Best two words in winter? “Snow Day”.
Yes. I will look back in mid-June and see the extension of school days to meet mandatory requirements, and I will sigh. I might question the wisdom of school administrators who would keep students cooped up in classrooms on warm sunny summer afternoons, but even then I will still admit, I love a snow day.
The outside lights were on all night so I could check on the progress of snow mounting on the barn roof. I could hear the town’s plows, chained tires rattling, working throughout the night. My eyeglasses were handy so that I could grab them and read the small print of scrolling school closings on the TV screen, but this morning I did not need them since my school district thoughtfully sent a robo-call.
I am not surprised that one of my favorite poets, Billy Collins, has a poem titled “Snow Day” where he expresses his appreciation of weather-induced holidays. In stanzas 4-6, he mimics the listings of school closings on the radio:
But for now I am a willing prisoner in this house,a sympathizer with the anarchic cause of snow.I will make a pot of teaand listen to the plastic radio on the counter,as glad as anyone to hear the news
that the Kiddie Corner School is closed,the Ding-Dong School, closed.the All Aboard Children’s School, closed,the Hi-Ho Nursery School, closed,along with—some will be delighted to hear—
the Toadstool School, the Little School,Little Sparrows Nursery School,Little Stars Pre-School, Peas-and-Carrots Day Schoolthe Tom Thumb Child Center, all closed,and—clap your hands—the Peanuts Play School.…read more from “Snow Day”Sailing Alone Around the Room: New and Selected Poems (New York: Random House, 2001).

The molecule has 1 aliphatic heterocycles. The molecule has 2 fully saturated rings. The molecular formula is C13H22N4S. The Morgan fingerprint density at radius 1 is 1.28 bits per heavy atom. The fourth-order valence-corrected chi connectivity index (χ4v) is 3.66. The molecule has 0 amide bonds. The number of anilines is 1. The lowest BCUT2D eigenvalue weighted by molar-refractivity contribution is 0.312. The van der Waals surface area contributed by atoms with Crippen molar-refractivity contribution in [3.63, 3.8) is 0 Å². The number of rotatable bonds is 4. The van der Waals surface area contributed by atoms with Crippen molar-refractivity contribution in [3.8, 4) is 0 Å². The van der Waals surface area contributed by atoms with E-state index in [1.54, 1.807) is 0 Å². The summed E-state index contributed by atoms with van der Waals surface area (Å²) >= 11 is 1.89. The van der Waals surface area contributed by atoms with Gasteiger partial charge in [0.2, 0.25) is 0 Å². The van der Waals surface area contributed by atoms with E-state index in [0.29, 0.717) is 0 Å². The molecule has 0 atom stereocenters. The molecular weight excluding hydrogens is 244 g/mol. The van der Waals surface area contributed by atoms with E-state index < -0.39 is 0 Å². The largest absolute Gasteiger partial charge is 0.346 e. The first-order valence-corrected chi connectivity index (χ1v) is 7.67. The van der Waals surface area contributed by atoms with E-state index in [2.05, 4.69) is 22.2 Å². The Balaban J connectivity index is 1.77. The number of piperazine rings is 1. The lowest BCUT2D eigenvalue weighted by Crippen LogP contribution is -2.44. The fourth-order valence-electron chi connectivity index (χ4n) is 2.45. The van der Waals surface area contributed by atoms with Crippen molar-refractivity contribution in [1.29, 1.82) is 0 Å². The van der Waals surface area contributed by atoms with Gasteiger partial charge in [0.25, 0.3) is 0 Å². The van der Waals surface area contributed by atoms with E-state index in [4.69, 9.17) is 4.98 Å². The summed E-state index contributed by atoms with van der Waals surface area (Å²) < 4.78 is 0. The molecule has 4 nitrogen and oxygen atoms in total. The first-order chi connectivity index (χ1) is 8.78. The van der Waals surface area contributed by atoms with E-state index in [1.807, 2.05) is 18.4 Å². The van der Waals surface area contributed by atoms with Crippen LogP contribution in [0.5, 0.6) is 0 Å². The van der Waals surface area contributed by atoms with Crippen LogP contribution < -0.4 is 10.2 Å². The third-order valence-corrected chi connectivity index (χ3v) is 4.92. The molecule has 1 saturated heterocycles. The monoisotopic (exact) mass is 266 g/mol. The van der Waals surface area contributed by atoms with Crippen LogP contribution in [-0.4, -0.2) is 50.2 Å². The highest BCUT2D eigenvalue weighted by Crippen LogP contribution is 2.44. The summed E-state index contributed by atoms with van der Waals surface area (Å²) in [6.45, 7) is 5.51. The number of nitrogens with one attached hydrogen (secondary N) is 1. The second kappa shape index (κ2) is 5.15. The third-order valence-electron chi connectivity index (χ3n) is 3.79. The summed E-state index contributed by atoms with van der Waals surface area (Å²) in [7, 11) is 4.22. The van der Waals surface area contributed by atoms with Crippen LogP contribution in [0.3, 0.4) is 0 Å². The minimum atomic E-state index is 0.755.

I have written about Collins’s poetry (see links below) several times in this blog for Poetry Friday. His lyrics run parallel to my experiences of growing up, so there is a sense of nostalgia, a familiarity, when I read his poems. His poetry is accessible to all grade levels, but it is his wry humor in his observations on the universal human experience that makes me want to share him with students. So much of literature can be serious, or downright depressing, that I am grateful, even a little giddy, to have several books of Collins’s poetry on my shelf ready for an opportune moment.
“Look,” I will say, “here’s a funny poem about Emily Dickinson!” or “Hey, want me to read a comic take on the elements of a sonnet?”
This snow day is one more excuse to share Collins’s poetry with others- whatever the climate. And for just a day, I can pity those in those waking up in sunny Southern California who are going to school. They may have the warm sun on their toes sticking out of their sandals, but they will never know the pleasure of warm toes stretching out under warm blankets just as there is the announcement of a school cancellation….to roll over…and to hit the snooze button.
Sleep in. It’s a snow day.